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Mt Everest's Highest Camp Littered With Frozen Garbage And Human Remains

The volume of trash at South Col, the pivotal camp before the summit, is estimated at a substantial 40–50 tonnes, highlighting the pressing need for ongoing and intensified clean-up endeavors on the world's highest peak

Mount Everest is covered in waste Photo: @conceptsjpeg/Instagram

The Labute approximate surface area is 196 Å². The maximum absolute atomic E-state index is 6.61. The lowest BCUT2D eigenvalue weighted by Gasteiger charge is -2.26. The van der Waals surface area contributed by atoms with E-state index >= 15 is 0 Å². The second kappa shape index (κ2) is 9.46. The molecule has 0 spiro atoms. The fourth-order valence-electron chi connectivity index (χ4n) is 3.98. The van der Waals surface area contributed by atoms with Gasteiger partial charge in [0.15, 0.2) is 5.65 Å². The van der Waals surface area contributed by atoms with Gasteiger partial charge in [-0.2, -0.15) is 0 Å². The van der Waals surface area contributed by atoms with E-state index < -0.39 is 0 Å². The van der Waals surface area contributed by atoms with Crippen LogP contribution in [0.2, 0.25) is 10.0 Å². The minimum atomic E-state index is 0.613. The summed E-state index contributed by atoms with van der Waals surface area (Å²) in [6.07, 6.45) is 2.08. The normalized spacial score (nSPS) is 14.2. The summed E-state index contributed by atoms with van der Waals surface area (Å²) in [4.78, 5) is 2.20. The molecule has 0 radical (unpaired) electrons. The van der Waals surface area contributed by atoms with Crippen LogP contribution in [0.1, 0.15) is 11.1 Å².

At almost 30,000 feet above sea level, Mount Everest attracts thousands of high-altitude climbers who leave behind tons of waste. The pollution is so severe that a study sampling 11 different snow regions of various altitudes found microplastics in all of them. Efforts have been made to clean up the mountain, and in 2021, the government of Nepal announced that 24,000 pounds of garbage, including plastic water bottles, food wrappings, plastic wrappers, tattered tents, equipment, batteries, and human waste, had been collected during a 45-day clean-up project. At the summit of Mount Everest, the towering peak that reigns as the world's highest, a troubling sight has emerged recently. The highest camp is now marred by a distressing accumulation of trash, presenting a formidable challenge for cleanup. An Everest sherpa, leading a team through the gruelling task of clearing the debris and recovering climbers' remnants, has emphasised the need for many years of unwavering dedication to restore this hallowed ground to its former unspoiled state.